Lortab Detox & Treatment in Nunavut
Lortab is the combination of hydrocodone and acetaminophen, and hydrocodone-based pain medication is used to treat chronic cough and moderate to severe pain. When hydrocodone enters the body, it binds to the opioid receptors in the brain and the central nervous system , blocking the sensation of pain. However, the body becomes dependent on the opioids and eventually builds a tolerance to the effects of them. When this occurs more of the medication is required to have any impact, and by this point, a dependency would have developed causing withdrawal pain. The withdrawal discomfort happens when the person using Lortab stops taking the medication and the body reacts to not having the drug. Withdrawal pain and discomfort is a significant reason why most pain medication users choose not to stop taking the drug. Addiction is another reason why someone would continue to use pain medication such as Lortab.
Pain medication abuse is a problem that does affect some people living in Nunavut. Most of the population in Nunavut are Inuit, and there are small and larger communities throughout the territory. A drug such as Lortab is prescribed to treat pain, and opioid use has emerged as a public issue over the past years. Health Canada indicates that problematic substance abuse has been a priority issue among Inuit in Canada. There is a network of federally funded treatment centers, which provides essential treatment options. The territorial government in Nunavut provides services yet are limited to what can be offered. For example, most patients seeking lengthy residential treatment would have to travel to southern Canada. There are programs in Alberta or British Columbia that work with the territorial government helping residents get the help they need.
According to a Canadian Community Health Survey (CCHS), Canadians were asked about prescription and non-prescription use of pain medication. Approximately 40% of Canadians aged 15 and older had reported using pain medication once in their lifetime. In 2018 around 12% of Canadians had used pain relievers to manage pain or discomfort. Women were more likely than men to take pain medication, and the prevalence of use was highest among adults aged 50 to 64. Approximately 22% of the Inuit population in Canada reported using opioid medication. There are numerous reasons why someone chooses to use pain medication. Typically, a prescription is given to treat pain or discomfort and around one in five Canadians were using pain medication daily.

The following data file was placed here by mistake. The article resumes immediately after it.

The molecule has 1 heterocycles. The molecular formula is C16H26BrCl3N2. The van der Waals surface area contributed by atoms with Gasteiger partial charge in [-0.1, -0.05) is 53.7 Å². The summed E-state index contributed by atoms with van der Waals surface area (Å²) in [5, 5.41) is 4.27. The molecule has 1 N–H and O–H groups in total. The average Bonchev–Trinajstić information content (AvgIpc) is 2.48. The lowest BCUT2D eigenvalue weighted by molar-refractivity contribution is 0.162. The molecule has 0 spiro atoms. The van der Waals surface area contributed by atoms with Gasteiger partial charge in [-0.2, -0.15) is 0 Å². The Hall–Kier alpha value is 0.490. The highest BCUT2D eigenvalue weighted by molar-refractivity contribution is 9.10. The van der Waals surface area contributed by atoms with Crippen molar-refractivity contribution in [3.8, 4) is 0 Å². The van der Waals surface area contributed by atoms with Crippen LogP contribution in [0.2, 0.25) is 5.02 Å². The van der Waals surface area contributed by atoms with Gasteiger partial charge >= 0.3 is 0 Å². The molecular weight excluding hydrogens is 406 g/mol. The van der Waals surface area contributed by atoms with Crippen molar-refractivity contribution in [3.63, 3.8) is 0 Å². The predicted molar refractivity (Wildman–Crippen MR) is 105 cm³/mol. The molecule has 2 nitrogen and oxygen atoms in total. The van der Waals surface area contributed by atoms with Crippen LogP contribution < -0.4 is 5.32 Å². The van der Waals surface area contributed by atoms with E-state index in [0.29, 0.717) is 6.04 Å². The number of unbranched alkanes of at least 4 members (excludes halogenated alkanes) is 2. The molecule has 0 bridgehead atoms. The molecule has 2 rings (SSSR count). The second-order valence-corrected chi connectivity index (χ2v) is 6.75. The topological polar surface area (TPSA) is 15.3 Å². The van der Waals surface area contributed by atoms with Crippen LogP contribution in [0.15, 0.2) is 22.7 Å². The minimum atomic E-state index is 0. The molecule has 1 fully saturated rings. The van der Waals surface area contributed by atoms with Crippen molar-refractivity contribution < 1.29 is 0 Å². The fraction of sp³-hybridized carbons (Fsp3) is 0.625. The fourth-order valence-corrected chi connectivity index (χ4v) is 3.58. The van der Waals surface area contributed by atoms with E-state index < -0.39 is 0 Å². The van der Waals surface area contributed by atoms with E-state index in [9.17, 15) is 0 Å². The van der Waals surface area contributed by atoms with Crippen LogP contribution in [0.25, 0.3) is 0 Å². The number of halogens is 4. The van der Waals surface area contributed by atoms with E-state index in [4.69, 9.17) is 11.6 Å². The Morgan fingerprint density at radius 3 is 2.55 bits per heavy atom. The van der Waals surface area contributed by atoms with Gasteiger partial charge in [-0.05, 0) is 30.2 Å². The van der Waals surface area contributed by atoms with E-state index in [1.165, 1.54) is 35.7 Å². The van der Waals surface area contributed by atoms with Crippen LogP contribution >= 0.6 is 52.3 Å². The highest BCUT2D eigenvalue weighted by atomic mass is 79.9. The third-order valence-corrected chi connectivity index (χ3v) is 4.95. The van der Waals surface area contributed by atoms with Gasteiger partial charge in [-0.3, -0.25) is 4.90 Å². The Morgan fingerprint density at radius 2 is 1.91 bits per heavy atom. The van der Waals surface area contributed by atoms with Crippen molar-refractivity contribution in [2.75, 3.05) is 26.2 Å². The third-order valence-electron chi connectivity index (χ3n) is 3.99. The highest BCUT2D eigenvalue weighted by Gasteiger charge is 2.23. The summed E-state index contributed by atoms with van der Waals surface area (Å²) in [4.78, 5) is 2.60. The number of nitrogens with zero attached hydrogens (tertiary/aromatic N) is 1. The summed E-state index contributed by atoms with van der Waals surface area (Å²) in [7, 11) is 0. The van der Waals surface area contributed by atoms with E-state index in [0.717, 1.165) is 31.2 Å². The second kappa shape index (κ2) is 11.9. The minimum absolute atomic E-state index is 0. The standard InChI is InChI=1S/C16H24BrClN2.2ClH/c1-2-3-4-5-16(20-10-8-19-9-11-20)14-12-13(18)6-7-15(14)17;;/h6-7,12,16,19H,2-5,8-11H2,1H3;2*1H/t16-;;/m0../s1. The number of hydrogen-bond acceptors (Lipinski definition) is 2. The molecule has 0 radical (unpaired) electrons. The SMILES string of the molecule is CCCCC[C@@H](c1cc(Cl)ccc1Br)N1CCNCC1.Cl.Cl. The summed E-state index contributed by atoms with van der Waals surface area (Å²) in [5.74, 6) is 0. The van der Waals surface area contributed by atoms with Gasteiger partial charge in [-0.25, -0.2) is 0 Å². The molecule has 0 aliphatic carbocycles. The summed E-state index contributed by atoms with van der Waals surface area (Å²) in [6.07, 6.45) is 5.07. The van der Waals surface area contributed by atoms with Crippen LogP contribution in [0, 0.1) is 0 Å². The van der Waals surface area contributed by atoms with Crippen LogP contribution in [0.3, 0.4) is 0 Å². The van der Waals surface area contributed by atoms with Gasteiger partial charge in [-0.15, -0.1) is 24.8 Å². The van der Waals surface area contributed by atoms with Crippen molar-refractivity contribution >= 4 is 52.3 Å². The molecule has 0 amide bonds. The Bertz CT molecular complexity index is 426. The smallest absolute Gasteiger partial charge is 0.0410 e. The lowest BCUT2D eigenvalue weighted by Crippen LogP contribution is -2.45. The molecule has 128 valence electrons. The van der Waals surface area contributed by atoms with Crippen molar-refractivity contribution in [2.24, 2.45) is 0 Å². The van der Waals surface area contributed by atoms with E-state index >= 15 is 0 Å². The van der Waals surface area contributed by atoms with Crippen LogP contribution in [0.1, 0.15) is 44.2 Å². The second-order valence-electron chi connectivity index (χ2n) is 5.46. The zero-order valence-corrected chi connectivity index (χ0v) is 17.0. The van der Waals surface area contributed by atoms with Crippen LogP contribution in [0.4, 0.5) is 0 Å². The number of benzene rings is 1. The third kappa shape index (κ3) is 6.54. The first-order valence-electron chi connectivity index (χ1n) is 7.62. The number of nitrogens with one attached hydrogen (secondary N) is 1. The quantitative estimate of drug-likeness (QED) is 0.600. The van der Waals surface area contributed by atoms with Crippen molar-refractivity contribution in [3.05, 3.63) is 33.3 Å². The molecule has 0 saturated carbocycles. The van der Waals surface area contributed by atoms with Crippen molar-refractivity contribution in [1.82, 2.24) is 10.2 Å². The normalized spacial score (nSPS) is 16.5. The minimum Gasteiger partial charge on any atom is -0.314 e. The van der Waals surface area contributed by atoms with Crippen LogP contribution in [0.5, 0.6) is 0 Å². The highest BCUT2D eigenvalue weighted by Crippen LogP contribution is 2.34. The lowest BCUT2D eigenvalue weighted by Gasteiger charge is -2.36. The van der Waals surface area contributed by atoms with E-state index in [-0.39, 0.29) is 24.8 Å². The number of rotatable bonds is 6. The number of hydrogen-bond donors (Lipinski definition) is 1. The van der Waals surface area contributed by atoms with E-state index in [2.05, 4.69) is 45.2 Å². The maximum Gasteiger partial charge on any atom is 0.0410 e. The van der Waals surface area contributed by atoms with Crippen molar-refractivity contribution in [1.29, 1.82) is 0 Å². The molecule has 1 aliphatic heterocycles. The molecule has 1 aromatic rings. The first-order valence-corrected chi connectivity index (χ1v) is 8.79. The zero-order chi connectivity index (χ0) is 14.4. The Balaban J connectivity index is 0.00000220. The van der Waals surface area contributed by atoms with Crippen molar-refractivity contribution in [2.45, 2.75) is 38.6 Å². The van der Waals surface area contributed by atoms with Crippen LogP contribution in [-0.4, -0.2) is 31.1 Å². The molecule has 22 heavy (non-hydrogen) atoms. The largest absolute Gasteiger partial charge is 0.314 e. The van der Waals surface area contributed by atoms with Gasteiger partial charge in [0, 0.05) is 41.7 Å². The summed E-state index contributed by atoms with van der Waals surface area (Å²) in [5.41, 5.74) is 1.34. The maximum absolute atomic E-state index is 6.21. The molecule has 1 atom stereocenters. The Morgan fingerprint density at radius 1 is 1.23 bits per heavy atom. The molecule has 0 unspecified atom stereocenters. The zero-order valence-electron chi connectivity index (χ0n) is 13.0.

There have been significant impacts on Inuit as a people in Canada, resulting from problems such as colonization, residential school abuse, and multi-generational trauma. Many of these issues have caused substance issues to arise. For example, binge drinking is the most prevalent pattern among Inuit who drink. Binge drinking leads to other problems with drugs, such as prescription pain medication. Studies and research gathered in the early 2000s indicated that around 30% of Inuit living in Nunavut aged 12 and older would drink five or more drinks on one occasion. However, approximately 37% of Inuit living in Nunavut aged 12 or older who did drink alcohol would not drink five or more drinks on one occasion.
The combination of alcohol and drugs such as Lortab is dangerous. Alcohol amplifies the effects of the hydrocodone increasing the risk of overdose. Most accidental opioid-related overdoses leading to an emergency room visit result in the combination of alcohol and opioids. If you are struggling with an addiction problem involve pain medication, there is some help available in Nunavut.